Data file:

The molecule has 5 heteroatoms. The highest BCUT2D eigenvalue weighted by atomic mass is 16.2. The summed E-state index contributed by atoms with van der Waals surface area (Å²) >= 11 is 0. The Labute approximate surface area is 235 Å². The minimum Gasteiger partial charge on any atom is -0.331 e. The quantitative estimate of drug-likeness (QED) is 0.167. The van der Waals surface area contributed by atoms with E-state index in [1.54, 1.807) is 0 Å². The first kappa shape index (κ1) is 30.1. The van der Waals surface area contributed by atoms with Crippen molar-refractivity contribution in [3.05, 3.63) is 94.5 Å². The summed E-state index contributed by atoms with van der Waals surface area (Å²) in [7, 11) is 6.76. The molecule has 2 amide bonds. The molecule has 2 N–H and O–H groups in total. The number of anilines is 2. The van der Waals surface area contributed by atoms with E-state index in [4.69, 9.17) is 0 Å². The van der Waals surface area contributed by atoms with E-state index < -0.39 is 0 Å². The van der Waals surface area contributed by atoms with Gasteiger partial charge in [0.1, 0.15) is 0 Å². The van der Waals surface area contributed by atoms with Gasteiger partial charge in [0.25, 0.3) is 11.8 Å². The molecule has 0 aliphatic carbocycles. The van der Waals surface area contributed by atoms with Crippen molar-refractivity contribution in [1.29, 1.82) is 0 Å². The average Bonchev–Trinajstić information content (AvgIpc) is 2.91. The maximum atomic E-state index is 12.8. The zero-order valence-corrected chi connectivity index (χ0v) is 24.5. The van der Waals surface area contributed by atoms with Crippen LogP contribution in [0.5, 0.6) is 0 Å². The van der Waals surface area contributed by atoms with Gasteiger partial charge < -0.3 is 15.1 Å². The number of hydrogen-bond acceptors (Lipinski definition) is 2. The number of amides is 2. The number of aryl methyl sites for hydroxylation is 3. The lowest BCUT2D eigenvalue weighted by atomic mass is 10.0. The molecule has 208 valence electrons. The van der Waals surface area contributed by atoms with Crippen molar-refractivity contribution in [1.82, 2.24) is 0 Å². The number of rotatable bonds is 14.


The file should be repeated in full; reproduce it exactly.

The molecule has 5 heteroatoms. The highest BCUT2D eigenvalue weighted by atomic mass is 16.2. The summed E-state index contributed by atoms with van der Waals surface area (Å²) >= 11 is 0. The Labute approximate surface area is 235 Å². The minimum Gasteiger partial charge on any atom is -0.331 e. The quantitative estimate of drug-likeness (QED) is 0.167. The van der Waals surface area contributed by atoms with E-state index in [1.54, 1.807) is 0 Å². The first kappa shape index (κ1) is 30.1. The van der Waals surface area contributed by atoms with Crippen molar-refractivity contribution in [3.05, 3.63) is 94.5 Å². The summed E-state index contributed by atoms with van der Waals surface area (Å²) in [7, 11) is 6.76. The molecule has 2 amide bonds. The molecule has 2 N–H and O–H groups in total. The number of anilines is 2. The van der Waals surface area contributed by atoms with E-state index in [4.69, 9.17) is 0 Å². The van der Waals surface area contributed by atoms with E-state index < -0.39 is 0 Å². The van der Waals surface area contributed by atoms with Gasteiger partial charge in [0.1, 0.15) is 0 Å². The van der Waals surface area contributed by atoms with Gasteiger partial charge in [0.25, 0.3) is 11.8 Å². The molecule has 0 aliphatic carbocycles. The van der Waals surface area contributed by atoms with Crippen molar-refractivity contribution in [1.29, 1.82) is 0 Å². The average Bonchev–Trinajstić information content (AvgIpc) is 2.91. The maximum atomic E-state index is 12.8. The zero-order valence-corrected chi connectivity index (χ0v) is 24.5. The van der Waals surface area contributed by atoms with Crippen LogP contribution in [0.5, 0.6) is 0 Å². The van der Waals surface area contributed by atoms with Gasteiger partial charge < -0.3 is 15.1 Å². The number of hydrogen-bond acceptors (Lipinski definition) is 2. The number of amides is 2. The number of aryl methyl sites for hydroxylation is 3. The lowest BCUT2D eigenvalue weighted by atomic mass is 10.0. The molecule has 208 valence electrons. The van der Waals surface area contributed by atoms with Crippen molar-refractivity contribution in [1.82, 2.24) is 0 Å². The number of rotatable bonds is 14.